(PS) Jojola et al v. Wells Fargo Bank, N.A. et al, No. 2:2010cv02351 - Document 15 (E.D. Cal. 2010)

Court Description: FINDINGS and RECOMMENDATIONS signed by Magistrate Judge Kimberly J. Mueller on 12/09/10 RECOMMENDING that this action be Dismissed with Prjudice. Objections to F&R's due within 14 days.(Williams, D)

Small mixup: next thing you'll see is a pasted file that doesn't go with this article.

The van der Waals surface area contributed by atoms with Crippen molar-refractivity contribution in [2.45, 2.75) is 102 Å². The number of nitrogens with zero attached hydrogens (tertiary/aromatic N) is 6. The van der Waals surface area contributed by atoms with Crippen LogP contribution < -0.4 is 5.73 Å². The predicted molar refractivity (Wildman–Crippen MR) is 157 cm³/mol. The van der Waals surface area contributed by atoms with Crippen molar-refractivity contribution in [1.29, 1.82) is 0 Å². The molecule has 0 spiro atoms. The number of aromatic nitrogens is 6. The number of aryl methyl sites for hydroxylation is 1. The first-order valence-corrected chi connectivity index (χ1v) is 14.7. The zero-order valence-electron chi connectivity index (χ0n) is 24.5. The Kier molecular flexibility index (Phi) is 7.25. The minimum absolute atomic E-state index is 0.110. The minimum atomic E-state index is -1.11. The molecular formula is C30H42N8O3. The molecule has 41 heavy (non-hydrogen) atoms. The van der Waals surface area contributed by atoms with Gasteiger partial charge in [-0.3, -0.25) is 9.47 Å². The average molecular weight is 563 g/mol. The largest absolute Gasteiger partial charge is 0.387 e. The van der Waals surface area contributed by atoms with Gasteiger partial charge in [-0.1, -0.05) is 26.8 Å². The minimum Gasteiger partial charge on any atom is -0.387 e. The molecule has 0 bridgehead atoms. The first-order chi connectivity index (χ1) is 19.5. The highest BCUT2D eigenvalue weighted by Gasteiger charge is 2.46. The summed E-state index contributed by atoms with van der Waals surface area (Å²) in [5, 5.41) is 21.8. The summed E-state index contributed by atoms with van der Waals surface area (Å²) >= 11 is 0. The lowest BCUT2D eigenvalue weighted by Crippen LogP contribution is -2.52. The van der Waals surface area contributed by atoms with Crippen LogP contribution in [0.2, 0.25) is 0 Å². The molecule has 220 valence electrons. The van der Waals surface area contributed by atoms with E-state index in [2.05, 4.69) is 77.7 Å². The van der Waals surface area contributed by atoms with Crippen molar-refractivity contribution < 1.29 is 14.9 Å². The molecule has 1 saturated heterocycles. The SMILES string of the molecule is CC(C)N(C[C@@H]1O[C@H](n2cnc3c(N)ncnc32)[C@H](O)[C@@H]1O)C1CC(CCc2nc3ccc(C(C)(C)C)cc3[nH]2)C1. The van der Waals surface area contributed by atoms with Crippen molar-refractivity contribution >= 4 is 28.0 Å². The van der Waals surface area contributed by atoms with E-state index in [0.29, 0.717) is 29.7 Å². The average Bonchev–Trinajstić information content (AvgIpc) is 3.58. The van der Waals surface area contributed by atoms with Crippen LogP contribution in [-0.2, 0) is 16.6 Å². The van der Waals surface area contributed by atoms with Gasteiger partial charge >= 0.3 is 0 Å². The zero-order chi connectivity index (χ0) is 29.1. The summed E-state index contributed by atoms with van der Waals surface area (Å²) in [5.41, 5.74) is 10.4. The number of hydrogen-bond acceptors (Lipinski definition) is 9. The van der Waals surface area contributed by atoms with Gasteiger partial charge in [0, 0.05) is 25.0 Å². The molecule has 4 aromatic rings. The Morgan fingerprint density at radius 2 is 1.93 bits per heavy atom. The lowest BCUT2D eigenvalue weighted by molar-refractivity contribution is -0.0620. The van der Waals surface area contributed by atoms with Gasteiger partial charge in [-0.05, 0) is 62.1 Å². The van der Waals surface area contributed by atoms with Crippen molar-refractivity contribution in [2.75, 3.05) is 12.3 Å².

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(PS) Jojola et al v. Wells Fargo Bank, N.A. et al Doc. 15 1 2 3 4 5 6 7 8 IN THE UNITED STATES DISTRICT COURT 9 FOR THE EASTERN DISTRICT OF CALIFORNIA 10 PATRICK JOJOLA, et al., Plaintiffs, 11 vs. 12 13 No. CIV S-10-2351 LKK KJM PS WELLS FARGO BANK, N.A., et al., FINDINGS AND RECOMMENDATIONS Defendants. 14 / 15 16 Defendants’ motion to dismiss was submitted on the papers. Upon review of the 17 documents in support, no opposition having been filed, and good cause appearing, THE COURT 18 FINDS AS FOLLOWS: 19 Plaintiffs filed this action in state court on August 2, 2010, and the action was 20 removed to this court on September 1, 2010. On September 9, 2010, defendants filed a motion 21 to dismiss, to which plaintiffs did not timely respond. By order filed October 14, 2010, plaintiffs 22 were given additional time in which to file opposition to defendants’ motion and were cautioned 23 that failure to file opposition would be deemed as a statement of non-opposition. Plaintiffs still 24 have not filed an opposition and the time for filing opposition expired on November 24, 2010. 25 ///// 26 1 Dockets.Justia.com 1 The Federal Rules of Civil Procedure provide for dismissal of actions based on 2 lack of prosecution. Fed. R. Civ. P. 41(b). Pro se litigants are bound by the rules of procedure, 3 even though pleadings are liberally construed in their favor. King v. Atiyeh, 814 F.2d 565, 567 4 (9th Cir. 1987). In determining whether to dismiss for lack of prosecution, generally the court 5 considers (1) the public’s interest in expeditious resolution of litigation, (2) the court’s need to 6 manage its docket, (3) the risk of prejudice to the defendants, (4) the public policy favoring 7 disposition of cases on their merits, and (5) the availability of less drastic sanctions. See, e.g., 8 Al-Torki v. Kaempen, 78 F.3d 1381, 1384 (9th Cir. 1996). The court may dismiss a case sua 9 sponte for lack of prosecution by the plaintiff. Hamilton Copper & Steel Corp. v. Primary Steel, 10 Inc., 898 F.2d 1428 (9th Cir. 1990). Sua sponte dismissal requires a “close focus” on 11 consideration of “less drastic alternatives” and whether or not there has been a “warning of 12 imminent dismissal of the case.” Oliva v. Sullivan, 958 F.2d 272, 274 (9th Cir. 1992). 13 In determining that this action will be dismissed, the court has considered all the 14 factors set forth in Al-Torki. The first two factors on their face favor the imposition of sanctions 15 in this case brought by plaintiffs, which has been proceeding forward since plaintiffs initiated the 16 case four months ago. Compare Wanderer v. Johnston, 910 F.2d 652, 656 (9th Cir. 1990). 17 Regarding the third factor, defendants already have briefed their motion to dismiss, and would be 18 prejudiced by the need for further litigation of this matter despite plaintiffs’ non-responsiveness. 19 Moreover, delay itself generally is prejudicial – witness memories fade and evidence becomes 20 stale or undiscoverable. While the fourth factor favors resolution on the merits, in this case 21 plaintiffs have declined to oppose the motion to dismiss and thus have precluded the court’s 22 evaluation of the potential merits of such an opposition. Under these circumstances, the fourth 23 factor is outweighed by the others. 24 Focusing on the fifth Al-Torki factor and warning regarding imminent dismissal, 25 as required by Oliva, the court in its order of October 14, 2010 has advised plaintiffs that this 26 action is subject to dismissal, directed plaintiffs to file opposition, and granted ample additional 2 1 time to oppose the pending motion after plaintiffs failed to timely oppose defendants’ motion to 2 dismiss, all to no avail. From plaintiffs’ failure to respond to the most recent order and failure to 3 file opposition, the court finds that plaintiffs have abandoned this litigation. The court therefore 4 concludes there is no suitable alternative less drastic sanction to dismissal. 5 6 Accordingly, IT IS HEREBY RECOMMENDED that this action be dismissed with prejudice. 7 These findings and recommendations are submitted to the United States District 8 Judge assigned to the case, pursuant to the provisions of Title 28 U.S.C. § 636(b)(l). Within 9 fourteen days after being served with these findings and recommendations, any party may file 10 written objections with the court and serve a copy on all parties. Such a document should be 11 captioned "Objections to Magistrate Judge's Findings and Recommendations." Any reply to the 12 objections shall be served and filed within seven days after service of the objections. The parties 13 are advised that failure to file objections within the specified time may waive the right to appeal 14 the District Court's order. Martinez v. Ylst, 951 F.2d 1153 (9th Cir. 1991). 15 DATED: December 9, 2010. 16 17 18 19 20 21 22 23 24 25 006 26 jojola.57 3